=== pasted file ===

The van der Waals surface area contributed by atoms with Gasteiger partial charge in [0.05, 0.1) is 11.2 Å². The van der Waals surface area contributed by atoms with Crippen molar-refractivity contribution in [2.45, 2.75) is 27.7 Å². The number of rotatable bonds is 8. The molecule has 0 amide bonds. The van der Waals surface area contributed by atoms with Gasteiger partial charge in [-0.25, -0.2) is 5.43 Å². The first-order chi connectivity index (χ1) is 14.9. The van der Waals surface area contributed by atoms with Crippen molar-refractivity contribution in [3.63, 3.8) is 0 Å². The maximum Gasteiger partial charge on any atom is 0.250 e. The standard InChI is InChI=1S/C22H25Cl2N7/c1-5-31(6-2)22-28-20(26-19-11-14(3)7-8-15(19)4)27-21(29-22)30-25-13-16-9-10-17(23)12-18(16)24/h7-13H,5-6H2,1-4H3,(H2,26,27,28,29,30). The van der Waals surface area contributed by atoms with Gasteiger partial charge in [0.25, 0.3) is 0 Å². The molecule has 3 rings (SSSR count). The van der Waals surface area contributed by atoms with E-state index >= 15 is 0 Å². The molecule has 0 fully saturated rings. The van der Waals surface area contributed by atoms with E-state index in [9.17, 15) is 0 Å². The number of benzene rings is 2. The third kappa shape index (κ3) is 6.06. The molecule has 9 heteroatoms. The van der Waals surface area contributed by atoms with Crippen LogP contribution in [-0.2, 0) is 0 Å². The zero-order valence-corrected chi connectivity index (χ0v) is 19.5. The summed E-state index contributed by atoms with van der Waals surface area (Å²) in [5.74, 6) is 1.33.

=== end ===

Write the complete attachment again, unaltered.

The van der Waals surface area contributed by atoms with Gasteiger partial charge in [0.05, 0.1) is 11.2 Å². The van der Waals surface area contributed by atoms with Crippen molar-refractivity contribution in [2.45, 2.75) is 27.7 Å². The number of rotatable bonds is 8. The molecule has 0 amide bonds. The van der Waals surface area contributed by atoms with Gasteiger partial charge in [-0.25, -0.2) is 5.43 Å². The first-order chi connectivity index (χ1) is 14.9. The van der Waals surface area contributed by atoms with Crippen molar-refractivity contribution in [3.63, 3.8) is 0 Å². The maximum Gasteiger partial charge on any atom is 0.250 e. The standard InChI is InChI=1S/C22H25Cl2N7/c1-5-31(6-2)22-28-20(26-19-11-14(3)7-8-15(19)4)27-21(29-22)30-25-13-16-9-10-17(23)12-18(16)24/h7-13H,5-6H2,1-4H3,(H2,26,27,28,29,30). The van der Waals surface area contributed by atoms with Gasteiger partial charge in [0.25, 0.3) is 0 Å². The molecule has 3 rings (SSSR count). The van der Waals surface area contributed by atoms with E-state index >= 15 is 0 Å². The molecule has 0 fully saturated rings. The van der Waals surface area contributed by atoms with E-state index in [9.17, 15) is 0 Å². The number of benzene rings is 2. The third kappa shape index (κ3) is 6.06. The molecule has 9 heteroatoms. The van der Waals surface area contributed by atoms with Crippen LogP contribution in [-0.2, 0) is 0 Å². The zero-order valence-corrected chi connectivity index (χ0v) is 19.5. The summed E-state index contributed by atoms with van der Waals surface area (Å²) in [5.74, 6) is 1.33.